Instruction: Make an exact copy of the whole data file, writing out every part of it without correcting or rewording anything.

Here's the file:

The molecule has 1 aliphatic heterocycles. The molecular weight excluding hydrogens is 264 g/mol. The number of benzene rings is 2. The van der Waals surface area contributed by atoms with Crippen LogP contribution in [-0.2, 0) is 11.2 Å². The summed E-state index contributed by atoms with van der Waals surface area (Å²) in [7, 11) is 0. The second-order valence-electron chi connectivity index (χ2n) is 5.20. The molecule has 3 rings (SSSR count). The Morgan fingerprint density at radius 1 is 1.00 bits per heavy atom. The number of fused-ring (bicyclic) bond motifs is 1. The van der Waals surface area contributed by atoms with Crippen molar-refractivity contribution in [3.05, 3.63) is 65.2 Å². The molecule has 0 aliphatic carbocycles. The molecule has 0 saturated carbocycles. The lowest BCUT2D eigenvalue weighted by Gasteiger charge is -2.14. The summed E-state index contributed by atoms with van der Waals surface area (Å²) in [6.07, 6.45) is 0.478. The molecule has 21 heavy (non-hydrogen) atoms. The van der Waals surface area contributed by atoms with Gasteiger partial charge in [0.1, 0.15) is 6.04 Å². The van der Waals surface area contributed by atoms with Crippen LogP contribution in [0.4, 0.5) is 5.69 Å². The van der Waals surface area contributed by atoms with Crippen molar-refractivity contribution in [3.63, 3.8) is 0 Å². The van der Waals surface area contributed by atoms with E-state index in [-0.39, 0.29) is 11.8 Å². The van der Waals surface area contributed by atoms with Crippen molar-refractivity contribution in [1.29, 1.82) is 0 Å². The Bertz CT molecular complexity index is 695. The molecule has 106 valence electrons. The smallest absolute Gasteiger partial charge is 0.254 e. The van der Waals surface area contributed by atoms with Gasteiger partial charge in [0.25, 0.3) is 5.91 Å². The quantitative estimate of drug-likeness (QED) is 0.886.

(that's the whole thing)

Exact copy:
The molecule has 1 aliphatic heterocycles. The molecular weight excluding hydrogens is 264 g/mol. The number of benzene rings is 2. The van der Waals surface area contributed by atoms with Crippen LogP contribution in [-0.2, 0) is 11.2 Å². The summed E-state index contributed by atoms with van der Waals surface area (Å²) in [7, 11) is 0. The second-order valence-electron chi connectivity index (χ2n) is 5.20. The molecule has 3 rings (SSSR count). The Morgan fingerprint density at radius 1 is 1.00 bits per heavy atom. The number of fused-ring (bicyclic) bond motifs is 1. The van der Waals surface area contributed by atoms with Crippen molar-refractivity contribution in [3.05, 3.63) is 65.2 Å². The molecule has 0 aliphatic carbocycles. The molecule has 0 saturated carbocycles. The lowest BCUT2D eigenvalue weighted by Gasteiger charge is -2.14. The summed E-state index contributed by atoms with van der Waals surface area (Å²) in [6.07, 6.45) is 0.478. The molecule has 21 heavy (non-hydrogen) atoms. The van der Waals surface area contributed by atoms with Gasteiger partial charge in [0.1, 0.15) is 6.04 Å². The van der Waals surface area contributed by atoms with Crippen LogP contribution in [0.4, 0.5) is 5.69 Å². The van der Waals surface area contributed by atoms with Crippen molar-refractivity contribution in [3.63, 3.8) is 0 Å². The van der Waals surface area contributed by atoms with E-state index in [-0.39, 0.29) is 11.8 Å². The van der Waals surface area contributed by atoms with Crippen molar-refractivity contribution in [1.29, 1.82) is 0 Å². The Bertz CT molecular complexity index is 695. The molecule has 106 valence electrons. The smallest absolute Gasteiger partial charge is 0.254 e. The van der Waals surface area contributed by atoms with Gasteiger partial charge in [0.25, 0.3) is 5.91 Å². The quantitative estimate of drug-likeness (QED) is 0.886.